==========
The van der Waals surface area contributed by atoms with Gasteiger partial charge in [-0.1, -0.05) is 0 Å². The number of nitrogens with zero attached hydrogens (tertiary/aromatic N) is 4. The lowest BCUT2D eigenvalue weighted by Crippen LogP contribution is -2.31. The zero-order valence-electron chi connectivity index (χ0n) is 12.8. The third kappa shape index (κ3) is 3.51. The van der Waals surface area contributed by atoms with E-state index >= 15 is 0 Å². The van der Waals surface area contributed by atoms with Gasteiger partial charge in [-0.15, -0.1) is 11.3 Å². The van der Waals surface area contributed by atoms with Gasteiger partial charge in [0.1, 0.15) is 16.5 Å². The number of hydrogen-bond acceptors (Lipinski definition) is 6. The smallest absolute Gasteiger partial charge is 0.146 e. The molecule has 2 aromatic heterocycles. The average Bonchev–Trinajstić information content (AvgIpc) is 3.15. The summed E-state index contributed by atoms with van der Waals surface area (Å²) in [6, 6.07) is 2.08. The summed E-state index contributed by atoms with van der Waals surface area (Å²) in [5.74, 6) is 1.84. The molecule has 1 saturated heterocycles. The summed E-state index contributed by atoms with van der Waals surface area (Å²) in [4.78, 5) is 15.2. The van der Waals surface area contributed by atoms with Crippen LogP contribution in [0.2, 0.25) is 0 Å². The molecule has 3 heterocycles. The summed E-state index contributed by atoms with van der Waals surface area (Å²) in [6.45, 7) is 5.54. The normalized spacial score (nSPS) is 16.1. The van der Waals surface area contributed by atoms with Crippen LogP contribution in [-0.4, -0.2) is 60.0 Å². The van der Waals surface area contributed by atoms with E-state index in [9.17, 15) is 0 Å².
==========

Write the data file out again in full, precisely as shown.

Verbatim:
The van der Waals surface area contributed by atoms with Gasteiger partial charge in [-0.1, -0.05) is 0 Å². The number of nitrogens with zero attached hydrogens (tertiary/aromatic N) is 4. The lowest BCUT2D eigenvalue weighted by Crippen LogP contribution is -2.31. The zero-order valence-electron chi connectivity index (χ0n) is 12.8. The third kappa shape index (κ3) is 3.51. The van der Waals surface area contributed by atoms with E-state index >= 15 is 0 Å². The van der Waals surface area contributed by atoms with Gasteiger partial charge in [-0.15, -0.1) is 11.3 Å². The van der Waals surface area contributed by atoms with Gasteiger partial charge in [0.1, 0.15) is 16.5 Å². The number of hydrogen-bond acceptors (Lipinski definition) is 6. The smallest absolute Gasteiger partial charge is 0.146 e. The molecule has 2 aromatic heterocycles. The average Bonchev–Trinajstić information content (AvgIpc) is 3.15. The summed E-state index contributed by atoms with van der Waals surface area (Å²) in [6, 6.07) is 2.08. The summed E-state index contributed by atoms with van der Waals surface area (Å²) in [5.74, 6) is 1.84. The molecule has 1 saturated heterocycles. The summed E-state index contributed by atoms with van der Waals surface area (Å²) in [4.78, 5) is 15.2. The van der Waals surface area contributed by atoms with Crippen LogP contribution in [0.2, 0.25) is 0 Å². The molecule has 3 heterocycles. The summed E-state index contributed by atoms with van der Waals surface area (Å²) in [6.45, 7) is 5.54. The normalized spacial score (nSPS) is 16.1. The van der Waals surface area contributed by atoms with Crippen LogP contribution in [-0.4, -0.2) is 60.0 Å². The van der Waals surface area contributed by atoms with E-state index in [9.17, 15) is 0 Å².